I'm in conyngham, right outside of hazleton. My mom grew up in the pocono's. Right now, I'm using an Akg c2000b and an mxl 990 for vox. Sadly, the mxl beats the akg with a $150 or so price drop. You're not too far away from me. I smell a collaboration! Haha! anyway, do you make beats, run a studio, produce?
I'm down rt. 80 from you. We should work on some stuff someday. I run a studio but this year I haven't worked on many outside acts and instead I'm working on producing a few artists from around here, NJ, and NY. I'm trying to get a label going once one of these records ever gets finished.

What about you?
Old 11th July 2005
  #16
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My recommendation. Start using compression, and update that mic of yours. You can aim for something like a shure ksm32, if you are going to record other people.

it's a transparent microphone that has presence. also get a cheap but good compressor, (ie RNC 1773, very good for its price.)

also EQ, it can make make or break the vocals.
Old 11th July 2005
  #17
Gear Maniac
 

I run a small studio, but i'm looking to upgrade so I can start recording bands. Right now, I'm working with a number of rap groups and solo artists, and two of them have real potential. There are a number of people looking at them right now. I also produce beats for them too. Hazleton is kind of sparse on rappers, but there are a number of them who have real talent and drive. I'd love to work on a joint project. It gets boring just doin stuff alone all the time. I have a crapload of beats that need a home. Maybe I can set some of the people you're producing up with some tracks. Who knows?
Old 11th July 2005
  #18
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IBuiltAPyramid's Avatar
 

thanks for the input. i'll grab a compressor and run the vocals through that.
my software has a compression plug in, but it can only be added afterwards.
Down here in texas everybody wants to freestyle their ****. They think its an insult if they have to write it down, but i tell em write it, memorize it, and practice
because cutting and pasting out the b.s. to try to salvage something just doesnt
pay. - or they want it slowed down.
Old 12th July 2005
  #19
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max cooper's Avatar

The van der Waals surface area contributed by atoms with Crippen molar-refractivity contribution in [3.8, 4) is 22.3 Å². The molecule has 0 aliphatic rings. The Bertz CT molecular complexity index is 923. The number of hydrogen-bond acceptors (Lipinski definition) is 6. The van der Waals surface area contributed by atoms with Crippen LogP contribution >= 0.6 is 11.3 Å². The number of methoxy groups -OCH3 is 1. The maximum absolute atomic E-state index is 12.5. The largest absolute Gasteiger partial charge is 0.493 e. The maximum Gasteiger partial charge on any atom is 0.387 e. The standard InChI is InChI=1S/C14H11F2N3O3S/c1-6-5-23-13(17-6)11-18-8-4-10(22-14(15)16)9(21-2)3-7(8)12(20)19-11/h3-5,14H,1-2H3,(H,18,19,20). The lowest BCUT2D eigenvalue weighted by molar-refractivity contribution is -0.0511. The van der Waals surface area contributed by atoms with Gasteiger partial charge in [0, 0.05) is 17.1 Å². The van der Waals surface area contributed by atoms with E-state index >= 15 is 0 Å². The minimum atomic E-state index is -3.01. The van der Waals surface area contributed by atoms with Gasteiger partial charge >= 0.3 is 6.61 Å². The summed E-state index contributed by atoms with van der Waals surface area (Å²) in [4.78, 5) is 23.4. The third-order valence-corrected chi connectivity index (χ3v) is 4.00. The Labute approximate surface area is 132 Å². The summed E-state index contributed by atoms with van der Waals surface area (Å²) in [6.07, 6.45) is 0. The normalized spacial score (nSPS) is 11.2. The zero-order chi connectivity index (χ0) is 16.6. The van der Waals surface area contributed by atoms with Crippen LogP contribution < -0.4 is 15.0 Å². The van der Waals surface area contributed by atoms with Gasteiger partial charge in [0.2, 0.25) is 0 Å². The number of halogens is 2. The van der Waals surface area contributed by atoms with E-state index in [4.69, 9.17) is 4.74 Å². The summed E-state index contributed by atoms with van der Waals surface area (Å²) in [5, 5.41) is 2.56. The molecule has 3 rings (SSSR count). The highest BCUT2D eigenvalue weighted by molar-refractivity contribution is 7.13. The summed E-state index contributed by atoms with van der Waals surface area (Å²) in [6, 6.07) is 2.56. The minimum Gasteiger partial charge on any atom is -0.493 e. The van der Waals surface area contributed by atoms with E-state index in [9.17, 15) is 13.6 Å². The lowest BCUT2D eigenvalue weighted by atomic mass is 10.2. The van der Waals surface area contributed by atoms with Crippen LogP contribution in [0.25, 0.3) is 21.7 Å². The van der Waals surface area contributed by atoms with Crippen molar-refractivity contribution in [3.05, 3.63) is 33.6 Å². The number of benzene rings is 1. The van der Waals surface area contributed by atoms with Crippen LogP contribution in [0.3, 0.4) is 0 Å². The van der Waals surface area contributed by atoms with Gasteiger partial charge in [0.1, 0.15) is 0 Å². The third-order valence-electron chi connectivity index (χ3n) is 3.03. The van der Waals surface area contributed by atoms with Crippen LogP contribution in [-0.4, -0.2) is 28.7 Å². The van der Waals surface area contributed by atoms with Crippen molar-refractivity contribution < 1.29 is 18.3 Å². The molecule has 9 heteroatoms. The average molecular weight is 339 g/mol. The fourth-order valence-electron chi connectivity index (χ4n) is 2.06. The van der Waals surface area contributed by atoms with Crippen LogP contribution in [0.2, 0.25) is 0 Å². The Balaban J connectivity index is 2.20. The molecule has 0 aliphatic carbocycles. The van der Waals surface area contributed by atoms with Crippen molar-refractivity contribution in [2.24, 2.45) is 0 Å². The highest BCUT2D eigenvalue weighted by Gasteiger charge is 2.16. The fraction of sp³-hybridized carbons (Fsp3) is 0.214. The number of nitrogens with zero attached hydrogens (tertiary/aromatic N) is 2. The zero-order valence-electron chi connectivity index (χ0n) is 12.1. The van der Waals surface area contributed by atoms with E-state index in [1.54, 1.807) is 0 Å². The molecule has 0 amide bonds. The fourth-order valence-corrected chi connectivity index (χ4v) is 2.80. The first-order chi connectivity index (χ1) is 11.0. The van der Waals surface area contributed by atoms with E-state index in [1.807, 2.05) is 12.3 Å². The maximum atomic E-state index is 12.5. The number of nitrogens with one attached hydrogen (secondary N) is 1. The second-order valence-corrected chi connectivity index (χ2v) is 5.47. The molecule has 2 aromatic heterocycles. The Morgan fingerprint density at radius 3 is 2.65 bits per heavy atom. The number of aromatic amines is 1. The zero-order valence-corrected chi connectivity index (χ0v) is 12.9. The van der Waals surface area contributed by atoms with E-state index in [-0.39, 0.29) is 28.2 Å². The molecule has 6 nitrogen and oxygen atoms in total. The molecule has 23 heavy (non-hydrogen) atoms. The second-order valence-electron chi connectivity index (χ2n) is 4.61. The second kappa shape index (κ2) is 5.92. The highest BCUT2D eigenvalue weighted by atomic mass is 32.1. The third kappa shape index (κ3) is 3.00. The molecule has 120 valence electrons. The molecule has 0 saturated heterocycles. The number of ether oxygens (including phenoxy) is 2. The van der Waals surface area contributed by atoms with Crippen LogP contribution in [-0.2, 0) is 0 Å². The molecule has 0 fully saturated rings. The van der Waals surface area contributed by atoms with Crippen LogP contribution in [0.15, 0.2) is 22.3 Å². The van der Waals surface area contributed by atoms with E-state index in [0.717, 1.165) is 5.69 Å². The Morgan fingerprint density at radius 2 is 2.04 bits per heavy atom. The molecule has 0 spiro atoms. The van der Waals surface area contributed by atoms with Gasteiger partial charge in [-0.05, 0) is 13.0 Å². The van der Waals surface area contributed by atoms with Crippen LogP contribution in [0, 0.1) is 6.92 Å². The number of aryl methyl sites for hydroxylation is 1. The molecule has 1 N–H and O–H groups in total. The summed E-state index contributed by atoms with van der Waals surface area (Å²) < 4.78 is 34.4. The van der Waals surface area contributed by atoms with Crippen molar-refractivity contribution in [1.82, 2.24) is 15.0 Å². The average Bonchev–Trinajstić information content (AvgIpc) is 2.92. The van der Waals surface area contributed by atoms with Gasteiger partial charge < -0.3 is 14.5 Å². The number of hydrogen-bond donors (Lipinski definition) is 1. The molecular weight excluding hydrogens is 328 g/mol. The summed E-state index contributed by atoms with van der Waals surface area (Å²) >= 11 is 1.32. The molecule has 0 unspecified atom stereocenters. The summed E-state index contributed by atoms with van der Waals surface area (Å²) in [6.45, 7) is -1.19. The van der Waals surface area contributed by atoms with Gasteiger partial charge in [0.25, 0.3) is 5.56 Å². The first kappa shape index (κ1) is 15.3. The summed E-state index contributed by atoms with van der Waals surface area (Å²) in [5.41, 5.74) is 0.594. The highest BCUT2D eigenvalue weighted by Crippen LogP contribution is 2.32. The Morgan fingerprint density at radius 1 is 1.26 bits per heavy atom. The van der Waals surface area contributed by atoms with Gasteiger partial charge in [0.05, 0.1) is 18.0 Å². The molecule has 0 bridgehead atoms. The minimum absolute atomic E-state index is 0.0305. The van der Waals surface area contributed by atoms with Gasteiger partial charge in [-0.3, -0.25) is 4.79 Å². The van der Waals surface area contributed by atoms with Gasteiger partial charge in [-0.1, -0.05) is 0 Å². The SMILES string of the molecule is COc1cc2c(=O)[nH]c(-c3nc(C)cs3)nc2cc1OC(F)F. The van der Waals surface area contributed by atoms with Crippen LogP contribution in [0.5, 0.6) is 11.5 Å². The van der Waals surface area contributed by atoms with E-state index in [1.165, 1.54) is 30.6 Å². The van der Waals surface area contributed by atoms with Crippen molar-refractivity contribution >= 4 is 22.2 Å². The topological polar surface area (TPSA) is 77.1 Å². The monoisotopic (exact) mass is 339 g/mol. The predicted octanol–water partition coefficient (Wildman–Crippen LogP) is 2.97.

Quote:
Originally Posted by IBuiltAPyramid
Down here in texas everybody wants to freestyle their ****.

Yo! Not me!
Old 13th July 2005
  #20
Gear Nut
 

Double tracking rap vocals does work on pretty much everything. Sometimes it just calls for it to be undetectable. Some rappers are better at it than others. When it isn't 100% tight i just bring up and solo the 2 takes and shift what ever isn't tight it takes time but worth it. Another method I use it for blending 2 takes that u want no one to know are double tracked is to really slam the second take with a la2a and then take a pultec and cut at 100hz until they totally blend. In hip hop adlibs can really make the difference between a boring and exciting vocal track, so that is key also. reverb in hip hop is tough too cause it is essential to use but u must make it so that u can't hear it in the mix
Old 13th July 2005
  #21
Gear Nut
 

Double tracking rap vocals does work on pretty much everything. Sometimes it just calls for it to be undetectable. Some rappers are better at it than others. When it isn't 100% tight i just bring up and solo the 2 takes and shift what ever isn't tight it takes time but worth it. Another method I use it for blending 2 takes that u want no one to know are double tracked is to really slam the second take with a la2a and then take a pultec and cut at 100hz until they totally blend. In hip hop adlibs can really make the difference between a boring and exciting vocal track, so that is key also. reverb in hip hop is tough too cause it is essential to use but u must make it so that u can't hear it in the mix